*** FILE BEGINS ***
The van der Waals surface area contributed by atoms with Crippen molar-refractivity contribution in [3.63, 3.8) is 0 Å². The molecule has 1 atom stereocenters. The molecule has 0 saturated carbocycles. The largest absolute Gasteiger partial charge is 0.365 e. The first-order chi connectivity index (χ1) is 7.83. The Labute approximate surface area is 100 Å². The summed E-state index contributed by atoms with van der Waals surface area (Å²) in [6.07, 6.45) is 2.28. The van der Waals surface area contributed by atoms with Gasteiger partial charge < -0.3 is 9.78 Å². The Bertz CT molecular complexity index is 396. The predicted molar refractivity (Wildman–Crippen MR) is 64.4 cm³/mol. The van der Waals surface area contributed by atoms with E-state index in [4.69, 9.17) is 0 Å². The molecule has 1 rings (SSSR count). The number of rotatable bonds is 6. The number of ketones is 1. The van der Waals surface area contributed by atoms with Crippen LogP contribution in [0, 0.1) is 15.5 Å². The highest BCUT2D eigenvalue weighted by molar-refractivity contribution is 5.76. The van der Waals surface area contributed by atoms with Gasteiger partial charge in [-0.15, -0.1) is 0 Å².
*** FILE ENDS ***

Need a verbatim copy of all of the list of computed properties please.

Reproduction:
The van der Waals surface area contributed by atoms with Crippen molar-refractivity contribution in [3.63, 3.8) is 0 Å². The molecule has 1 atom stereocenters. The molecule has 0 saturated carbocycles. The largest absolute Gasteiger partial charge is 0.365 e. The first-order chi connectivity index (χ1) is 7.83. The Labute approximate surface area is 100 Å². The summed E-state index contributed by atoms with van der Waals surface area (Å²) in [6.07, 6.45) is 2.28. The van der Waals surface area contributed by atoms with Gasteiger partial charge < -0.3 is 9.78 Å². The Bertz CT molecular complexity index is 396. The predicted molar refractivity (Wildman–Crippen MR) is 64.4 cm³/mol. The van der Waals surface area contributed by atoms with E-state index in [4.69, 9.17) is 0 Å². The molecule has 1 rings (SSSR count). The number of rotatable bonds is 6. The number of ketones is 1. The van der Waals surface area contributed by atoms with Crippen LogP contribution in [0, 0.1) is 15.5 Å². The highest BCUT2D eigenvalue weighted by molar-refractivity contribution is 5.76. The van der Waals surface area contributed by atoms with Gasteiger partial charge in [-0.15, -0.1) is 0 Å².